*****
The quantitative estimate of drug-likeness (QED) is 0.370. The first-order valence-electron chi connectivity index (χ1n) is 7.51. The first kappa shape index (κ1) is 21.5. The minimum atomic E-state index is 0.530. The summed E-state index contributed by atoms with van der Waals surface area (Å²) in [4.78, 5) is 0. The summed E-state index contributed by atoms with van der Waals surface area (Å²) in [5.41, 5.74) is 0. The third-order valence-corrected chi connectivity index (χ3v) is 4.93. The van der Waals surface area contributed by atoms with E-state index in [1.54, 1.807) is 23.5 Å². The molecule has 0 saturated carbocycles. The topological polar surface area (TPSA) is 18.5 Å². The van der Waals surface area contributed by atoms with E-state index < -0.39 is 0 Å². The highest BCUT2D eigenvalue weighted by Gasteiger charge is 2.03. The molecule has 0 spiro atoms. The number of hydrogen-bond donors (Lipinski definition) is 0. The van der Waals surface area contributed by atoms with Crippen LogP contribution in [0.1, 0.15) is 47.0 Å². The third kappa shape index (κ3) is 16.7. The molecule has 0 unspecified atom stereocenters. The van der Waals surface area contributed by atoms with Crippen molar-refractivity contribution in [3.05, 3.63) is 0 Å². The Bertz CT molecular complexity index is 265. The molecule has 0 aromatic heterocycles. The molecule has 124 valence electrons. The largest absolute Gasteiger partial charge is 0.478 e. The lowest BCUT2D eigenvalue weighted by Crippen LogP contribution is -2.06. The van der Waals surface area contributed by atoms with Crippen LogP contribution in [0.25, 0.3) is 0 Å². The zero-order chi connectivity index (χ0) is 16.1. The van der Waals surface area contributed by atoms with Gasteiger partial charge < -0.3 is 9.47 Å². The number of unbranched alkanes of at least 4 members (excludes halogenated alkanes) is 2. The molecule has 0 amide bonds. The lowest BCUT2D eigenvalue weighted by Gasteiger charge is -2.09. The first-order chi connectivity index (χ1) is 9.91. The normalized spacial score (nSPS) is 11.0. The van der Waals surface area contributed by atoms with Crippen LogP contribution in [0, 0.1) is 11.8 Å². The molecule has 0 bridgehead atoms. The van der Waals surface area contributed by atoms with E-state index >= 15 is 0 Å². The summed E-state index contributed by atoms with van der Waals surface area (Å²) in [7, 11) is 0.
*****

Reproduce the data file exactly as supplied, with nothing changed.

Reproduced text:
The quantitative estimate of drug-likeness (QED) is 0.370. The first-order valence-electron chi connectivity index (χ1n) is 7.51. The first kappa shape index (κ1) is 21.5. The minimum atomic E-state index is 0.530. The summed E-state index contributed by atoms with van der Waals surface area (Å²) in [4.78, 5) is 0. The summed E-state index contributed by atoms with van der Waals surface area (Å²) in [5.41, 5.74) is 0. The third-order valence-corrected chi connectivity index (χ3v) is 4.93. The van der Waals surface area contributed by atoms with E-state index in [1.54, 1.807) is 23.5 Å². The molecule has 0 saturated carbocycles. The topological polar surface area (TPSA) is 18.5 Å². The van der Waals surface area contributed by atoms with E-state index < -0.39 is 0 Å². The highest BCUT2D eigenvalue weighted by Gasteiger charge is 2.03. The molecule has 0 spiro atoms. The number of hydrogen-bond donors (Lipinski definition) is 0. The van der Waals surface area contributed by atoms with Crippen LogP contribution in [0.1, 0.15) is 47.0 Å². The third kappa shape index (κ3) is 16.7. The molecule has 0 unspecified atom stereocenters. The van der Waals surface area contributed by atoms with Crippen molar-refractivity contribution in [3.05, 3.63) is 0 Å². The Bertz CT molecular complexity index is 265. The molecule has 0 aromatic heterocycles. The molecule has 124 valence electrons. The largest absolute Gasteiger partial charge is 0.478 e. The lowest BCUT2D eigenvalue weighted by Crippen LogP contribution is -2.06. The van der Waals surface area contributed by atoms with Crippen LogP contribution in [0.25, 0.3) is 0 Å². The zero-order chi connectivity index (χ0) is 16.1. The van der Waals surface area contributed by atoms with Gasteiger partial charge < -0.3 is 9.47 Å². The number of unbranched alkanes of at least 4 members (excludes halogenated alkanes) is 2. The molecule has 0 amide bonds. The lowest BCUT2D eigenvalue weighted by Gasteiger charge is -2.09. The first-order chi connectivity index (χ1) is 9.91. The normalized spacial score (nSPS) is 11.0. The van der Waals surface area contributed by atoms with Crippen LogP contribution in [0, 0.1) is 11.8 Å². The molecule has 0 bridgehead atoms. The van der Waals surface area contributed by atoms with E-state index >= 15 is 0 Å². The summed E-state index contributed by atoms with van der Waals surface area (Å²) in [7, 11) is 0.